|Publication number||US5853776 A|
|Application number||US 08/854,253|
|Publication date||Dec 29, 1998|
|Filing date||May 9, 1997|
|Priority date||May 10, 1996|
|Also published as||CA2204965A1, CA2204965C, EP0806275A1|
|Publication number||08854253, 854253, US 5853776 A, US 5853776A, US-A-5853776, US5853776 A, US5853776A|
|Original Assignee||Eurotool Beheer B.V.|
|Export Citation||BiBTeX, EndNote, RefMan|
|Patent Citations (7), Referenced by (26), Classifications (6), Legal Events (5)|
|External Links: USPTO, USPTO Assignment, Espacenet|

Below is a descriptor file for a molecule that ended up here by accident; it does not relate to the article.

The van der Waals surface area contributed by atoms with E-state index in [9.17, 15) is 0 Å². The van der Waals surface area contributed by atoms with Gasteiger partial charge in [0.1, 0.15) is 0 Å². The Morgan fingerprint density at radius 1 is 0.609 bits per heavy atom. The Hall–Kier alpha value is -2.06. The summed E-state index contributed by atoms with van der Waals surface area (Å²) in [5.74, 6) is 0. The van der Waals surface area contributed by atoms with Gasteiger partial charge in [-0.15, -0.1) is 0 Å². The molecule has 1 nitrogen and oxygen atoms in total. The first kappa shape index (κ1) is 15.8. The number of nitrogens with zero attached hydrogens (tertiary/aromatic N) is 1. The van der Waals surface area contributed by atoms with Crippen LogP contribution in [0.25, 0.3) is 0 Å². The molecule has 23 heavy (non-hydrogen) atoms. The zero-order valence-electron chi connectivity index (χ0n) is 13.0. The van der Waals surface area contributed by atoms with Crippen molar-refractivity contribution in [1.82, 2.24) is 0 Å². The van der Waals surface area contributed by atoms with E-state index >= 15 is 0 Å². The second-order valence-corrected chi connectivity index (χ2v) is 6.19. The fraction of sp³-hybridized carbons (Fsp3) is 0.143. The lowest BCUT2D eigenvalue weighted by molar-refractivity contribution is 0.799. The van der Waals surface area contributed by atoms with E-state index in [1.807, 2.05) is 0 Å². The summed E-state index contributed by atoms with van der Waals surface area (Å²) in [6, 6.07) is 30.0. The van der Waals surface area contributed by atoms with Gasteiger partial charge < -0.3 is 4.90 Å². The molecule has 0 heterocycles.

This invention relates generally to injection molding and more particularly to an improved heated manifold system for conveying pressurized melt from an inlet to an outlet leading to a cavity. More particularly, the invention relates to conveying pressurized melt from a single inlet to a number of spaced outlets each leading to a different cavity. The following description is related to multi-cavity injection molding. However, it will be understood that the following description is not limiting the scope of the invention as delimited by the accompanying claims.